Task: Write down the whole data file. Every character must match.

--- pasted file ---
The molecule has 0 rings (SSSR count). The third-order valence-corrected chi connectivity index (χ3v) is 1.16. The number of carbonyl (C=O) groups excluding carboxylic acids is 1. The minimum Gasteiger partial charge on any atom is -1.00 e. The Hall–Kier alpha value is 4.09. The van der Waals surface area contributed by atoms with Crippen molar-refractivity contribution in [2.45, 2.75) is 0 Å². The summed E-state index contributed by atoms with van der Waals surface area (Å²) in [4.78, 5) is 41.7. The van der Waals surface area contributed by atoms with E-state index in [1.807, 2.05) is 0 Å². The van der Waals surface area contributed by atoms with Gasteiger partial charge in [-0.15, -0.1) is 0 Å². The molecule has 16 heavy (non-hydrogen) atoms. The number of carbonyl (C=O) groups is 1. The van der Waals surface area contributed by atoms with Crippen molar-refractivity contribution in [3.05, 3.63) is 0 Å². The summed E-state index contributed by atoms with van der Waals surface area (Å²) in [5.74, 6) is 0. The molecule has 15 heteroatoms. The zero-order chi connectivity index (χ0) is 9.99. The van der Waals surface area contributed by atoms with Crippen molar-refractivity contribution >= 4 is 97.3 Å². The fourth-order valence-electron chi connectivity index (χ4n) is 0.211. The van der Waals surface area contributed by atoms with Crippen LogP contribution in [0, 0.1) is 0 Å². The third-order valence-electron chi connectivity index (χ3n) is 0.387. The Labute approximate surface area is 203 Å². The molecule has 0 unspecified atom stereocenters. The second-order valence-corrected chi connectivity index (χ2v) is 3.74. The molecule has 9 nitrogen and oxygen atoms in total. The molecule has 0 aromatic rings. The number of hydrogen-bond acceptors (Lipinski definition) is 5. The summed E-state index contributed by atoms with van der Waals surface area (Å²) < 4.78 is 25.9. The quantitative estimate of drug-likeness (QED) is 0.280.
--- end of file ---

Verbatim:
The molecule has 0 rings (SSSR count). The third-order valence-corrected chi connectivity index (χ3v) is 1.16. The number of carbonyl (C=O) groups excluding carboxylic acids is 1. The minimum Gasteiger partial charge on any atom is -1.00 e. The Hall–Kier alpha value is 4.09. The van der Waals surface area contributed by atoms with Crippen molar-refractivity contribution in [2.45, 2.75) is 0 Å². The summed E-state index contributed by atoms with van der Waals surface area (Å²) in [4.78, 5) is 41.7. The van der Waals surface area contributed by atoms with E-state index in [1.807, 2.05) is 0 Å². The van der Waals surface area contributed by atoms with Gasteiger partial charge in [-0.15, -0.1) is 0 Å². The molecule has 16 heavy (non-hydrogen) atoms. The number of carbonyl (C=O) groups is 1. The van der Waals surface area contributed by atoms with Crippen molar-refractivity contribution in [3.05, 3.63) is 0 Å². The summed E-state index contributed by atoms with van der Waals surface area (Å²) in [5.74, 6) is 0. The molecule has 15 heteroatoms. The zero-order chi connectivity index (χ0) is 9.99. The van der Waals surface area contributed by atoms with Crippen molar-refractivity contribution >= 4 is 97.3 Å². The fourth-order valence-electron chi connectivity index (χ4n) is 0.211. The van der Waals surface area contributed by atoms with Crippen LogP contribution in [0, 0.1) is 0 Å². The third-order valence-electron chi connectivity index (χ3n) is 0.387. The Labute approximate surface area is 203 Å². The molecule has 0 unspecified atom stereocenters. The second-order valence-corrected chi connectivity index (χ2v) is 3.74. The molecule has 9 nitrogen and oxygen atoms in total. The molecule has 0 aromatic rings. The number of hydrogen-bond acceptors (Lipinski definition) is 5. The summed E-state index contributed by atoms with van der Waals surface area (Å²) < 4.78 is 25.9. The quantitative estimate of drug-likeness (QED) is 0.280.